Who Is Not A Good Candidate For Ketamine Therapy?

Ketamine therapy is a recent development in treating resistant mental health conditions and symptoms, such as depression, suicidality and bipolar disorder. Ketamine increases excitability and neuroplasticity in the brain, which is beneficial in mental health recovery. However, the pharmacological effects of ketamine also come with specific risks, indicating some people are not good candidates for ketamine therapy. In this article, we will discuss the uses and risks of ketamine therapy in mental health conditions, specifying who is not a good candidate for ketamine therapy.
Klara Hatinova

Klara Hatinova

Klara is postgraduate researcher in experimental psychology at the
University of Oxford.

A blue image with text saying "Risks of Ketamine Therapy"

Uses of Ketamine Therapy

Ketamine therapy is the quickest treatment to alleviate suicidal thoughts [1, 2]. This is why ketamine therapy has many applications - it is used frequently used in severe depression , ketamine can be used for bipolar disorder, post-traumatic stress disorder. Some research suggests that ketamine for OCD may be effective in reducing the symptoms of OCD [2, 3]. Ketamine is administered intravenously under the close supervision of a medical professional [3].

It is essential to note that ketamine therapy is not FDA-approved, and any use of ketamine in mental health is off-label [4]. This means that there is preliminary evidence that ketamine is safe and alleviates mental health symptoms, but ketamine therapy will not be covered by health insurance.

Ketamine is a mixture of two forms of chemicals – S-ketamine or R-ketamine [3]. S-ketamine, also known as esketamine, is currently marketed as Spravato and administered as an intranasal spray, which makes administration easier [3]. Spravato was approved in 2019 by the FDA as a treatment for treatment-resistant depression alongside antidepressants [5].

How does Ketamine work?

Ketamine and esketamine work in similar ways. Ketamine binds to the NMDA glutamate receptor, achieving an intra-cellular cascade of responses that improve neuroinflammation in the brain, a common factor in mental health conditions [6].

Ketamine also acts at the phenomenological level. As it is a hallucinogenic, dissociative substance, it places the individual into a state of altered consciousness, which may also be necessary for facilitating mindset changes in ketamine therapy [6].

Ketamine is not an opioid.

Who is not a good candidate for Ketamine Therapy?

Ketamine therapy comes with risks. The hallucinations and dissociation are some of the effects of ketamine that can be damaging to specific populations. Moreover, the pharmacological activity of ketamine in the brain and body can, in specific populations, cause more harm than good. In these specific groups, it is important to weigh out the risk vs benefits of ketamine therapy:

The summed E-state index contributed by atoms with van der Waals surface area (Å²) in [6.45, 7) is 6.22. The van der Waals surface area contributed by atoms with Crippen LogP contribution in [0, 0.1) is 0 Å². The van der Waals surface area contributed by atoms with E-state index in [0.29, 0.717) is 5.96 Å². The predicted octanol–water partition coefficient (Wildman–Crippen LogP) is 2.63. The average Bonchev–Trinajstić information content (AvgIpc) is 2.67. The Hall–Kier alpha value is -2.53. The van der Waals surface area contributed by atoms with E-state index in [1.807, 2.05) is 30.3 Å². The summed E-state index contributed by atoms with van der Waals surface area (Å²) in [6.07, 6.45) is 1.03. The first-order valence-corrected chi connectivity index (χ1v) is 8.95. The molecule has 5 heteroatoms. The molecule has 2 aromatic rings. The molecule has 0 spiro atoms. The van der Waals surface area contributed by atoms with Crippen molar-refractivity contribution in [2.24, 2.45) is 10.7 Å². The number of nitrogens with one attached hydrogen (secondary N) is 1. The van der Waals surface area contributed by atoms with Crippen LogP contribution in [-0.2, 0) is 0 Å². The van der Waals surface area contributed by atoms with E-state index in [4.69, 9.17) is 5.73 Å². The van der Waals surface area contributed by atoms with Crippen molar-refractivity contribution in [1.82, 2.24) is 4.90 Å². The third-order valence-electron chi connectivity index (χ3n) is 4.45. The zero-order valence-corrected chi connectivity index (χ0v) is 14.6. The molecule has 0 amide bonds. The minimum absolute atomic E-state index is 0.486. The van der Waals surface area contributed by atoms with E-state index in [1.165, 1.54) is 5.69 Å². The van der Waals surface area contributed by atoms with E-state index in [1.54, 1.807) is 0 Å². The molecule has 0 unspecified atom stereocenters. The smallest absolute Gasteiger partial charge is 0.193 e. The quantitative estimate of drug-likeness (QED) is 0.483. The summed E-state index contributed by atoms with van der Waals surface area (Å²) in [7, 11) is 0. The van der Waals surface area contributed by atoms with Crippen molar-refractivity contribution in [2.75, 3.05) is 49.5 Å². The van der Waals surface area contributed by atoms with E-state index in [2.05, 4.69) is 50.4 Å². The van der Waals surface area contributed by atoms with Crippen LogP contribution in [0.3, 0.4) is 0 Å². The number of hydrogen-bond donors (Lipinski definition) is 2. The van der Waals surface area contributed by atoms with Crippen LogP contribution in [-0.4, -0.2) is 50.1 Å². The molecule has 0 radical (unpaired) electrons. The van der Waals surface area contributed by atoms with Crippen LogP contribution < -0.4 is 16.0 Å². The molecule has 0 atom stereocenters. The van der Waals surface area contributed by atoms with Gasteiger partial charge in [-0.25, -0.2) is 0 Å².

• Individuals at risk or with schizophrenia. Dissociation is a symptom of schizophrenia, and altering the neurotransmitter balance in the brain can trigger schizophrenia in at-risk individuals. Therefore, anyone with schizophrenia or with a family member suffering from schizophrenia is not a good candidate for ketamine therapy [7].
  • Pregnant women. Ketamine acts along a range of neurochemical systems in the brain and body, which can change the composition of the blood supplying the fetus. Critically, the impact of ketamine on the fetus cannot be ethically studied, and so there is no evidence to indicate safety nor harm. Therefore, pregnant women will be contraindicated for ketamine therapy, as it is unknown whether ketamine therapy can outweigh the unknown risks.
  • Allergic individuals. Individuals may have allergic reactions to ketamine, indicating they will not be good candidates for ketamine therapy. It is important to note that ketamine allergy is rare and has only been observed when ketamine has been used for analgesic purposes [8].
  • Individuals with high blood pressure. Individuals with high blood pressure should avoid taking ketamine, as it can increase the pressure in the fluid within the brain cavities. Ketamine also acts on the sympathetic nervous system, which can further exacerbate high blood pressure. Therefore, a careful risk analysis must be carried out when using ketamine in individuals with high blood pressure [4].
  • Drunk people or people drinking alcohol. Alcohol is a psychoactive substance that increases the GABA inhibitory neurotransmitter. It interacts with ketamine and can increase risk of overdose and side effects [9].

To summarize, ketamine therapy is not suitable for people at risk of schizophrenia, people with schizophrenia, pregnant women, individuals with high blood pressure, people with ketamine allergies or drunk people. Critically, ketamine is not a substance you should be taking without medical supervision.

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Klara Hatinova

Klara Hatinova

Klara is a postgraduate researcher in experimental psychology at the University of Oxford. She has worked across a spectrum of hot topics in neuroscience, including her current project measuring reinforcement learning strategies in Parkinson’s disease. Previously, she studied the efficacy of psilocybin as a therapy for critical mental health conditions and examined molecular circadian rhythms of migraine disorders. She completed her undergraduate degree in Neuroscience at the University of Glasgow and participated in a year abroad at the University of California, where she worked on a clinical trial for spinal cord injury.